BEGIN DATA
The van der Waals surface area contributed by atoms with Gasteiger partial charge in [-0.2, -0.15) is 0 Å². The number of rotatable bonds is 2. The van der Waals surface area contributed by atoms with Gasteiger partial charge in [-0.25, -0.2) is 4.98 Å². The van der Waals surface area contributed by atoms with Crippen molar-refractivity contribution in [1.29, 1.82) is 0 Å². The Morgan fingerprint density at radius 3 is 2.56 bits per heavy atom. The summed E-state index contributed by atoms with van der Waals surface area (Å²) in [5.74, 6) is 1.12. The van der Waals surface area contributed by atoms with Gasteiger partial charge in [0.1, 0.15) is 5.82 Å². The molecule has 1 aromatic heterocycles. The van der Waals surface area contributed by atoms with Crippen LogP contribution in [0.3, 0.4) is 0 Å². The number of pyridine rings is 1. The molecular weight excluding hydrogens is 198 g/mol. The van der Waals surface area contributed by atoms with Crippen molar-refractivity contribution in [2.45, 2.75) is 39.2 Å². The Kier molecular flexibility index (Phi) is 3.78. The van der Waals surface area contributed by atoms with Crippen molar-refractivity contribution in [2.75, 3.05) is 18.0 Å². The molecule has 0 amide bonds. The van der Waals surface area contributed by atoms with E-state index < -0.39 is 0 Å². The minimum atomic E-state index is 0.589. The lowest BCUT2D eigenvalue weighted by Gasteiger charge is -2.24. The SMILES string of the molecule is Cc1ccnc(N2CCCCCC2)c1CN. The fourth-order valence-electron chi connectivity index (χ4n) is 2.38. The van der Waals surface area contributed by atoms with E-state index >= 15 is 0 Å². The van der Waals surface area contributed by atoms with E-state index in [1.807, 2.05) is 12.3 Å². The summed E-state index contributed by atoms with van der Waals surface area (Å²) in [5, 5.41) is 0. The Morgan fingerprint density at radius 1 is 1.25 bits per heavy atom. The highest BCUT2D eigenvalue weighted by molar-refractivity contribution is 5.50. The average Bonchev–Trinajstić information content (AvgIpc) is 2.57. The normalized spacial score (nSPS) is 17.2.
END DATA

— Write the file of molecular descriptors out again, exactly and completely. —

The van der Waals surface area contributed by atoms with Gasteiger partial charge in [-0.2, -0.15) is 0 Å². The number of rotatable bonds is 2. The van der Waals surface area contributed by atoms with Gasteiger partial charge in [-0.25, -0.2) is 4.98 Å². The van der Waals surface area contributed by atoms with Crippen molar-refractivity contribution in [1.29, 1.82) is 0 Å². The Morgan fingerprint density at radius 3 is 2.56 bits per heavy atom. The summed E-state index contributed by atoms with van der Waals surface area (Å²) in [5.74, 6) is 1.12. The van der Waals surface area contributed by atoms with Gasteiger partial charge in [0.1, 0.15) is 5.82 Å². The molecule has 1 aromatic heterocycles. The van der Waals surface area contributed by atoms with Crippen LogP contribution in [0.3, 0.4) is 0 Å². The number of pyridine rings is 1. The molecular weight excluding hydrogens is 198 g/mol. The van der Waals surface area contributed by atoms with Crippen molar-refractivity contribution in [2.45, 2.75) is 39.2 Å². The Kier molecular flexibility index (Phi) is 3.78. The van der Waals surface area contributed by atoms with Crippen molar-refractivity contribution in [2.75, 3.05) is 18.0 Å². The molecule has 0 amide bonds. The van der Waals surface area contributed by atoms with E-state index < -0.39 is 0 Å². The minimum atomic E-state index is 0.589. The lowest BCUT2D eigenvalue weighted by Gasteiger charge is -2.24. The SMILES string of the molecule is Cc1ccnc(N2CCCCCC2)c1CN. The fourth-order valence-electron chi connectivity index (χ4n) is 2.38. The van der Waals surface area contributed by atoms with E-state index >= 15 is 0 Å². The van der Waals surface area contributed by atoms with E-state index in [1.807, 2.05) is 12.3 Å². The summed E-state index contributed by atoms with van der Waals surface area (Å²) in [5, 5.41) is 0. The Morgan fingerprint density at radius 1 is 1.25 bits per heavy atom. The highest BCUT2D eigenvalue weighted by molar-refractivity contribution is 5.50. The average Bonchev–Trinajstić information content (AvgIpc) is 2.57. The normalized spacial score (nSPS) is 17.2.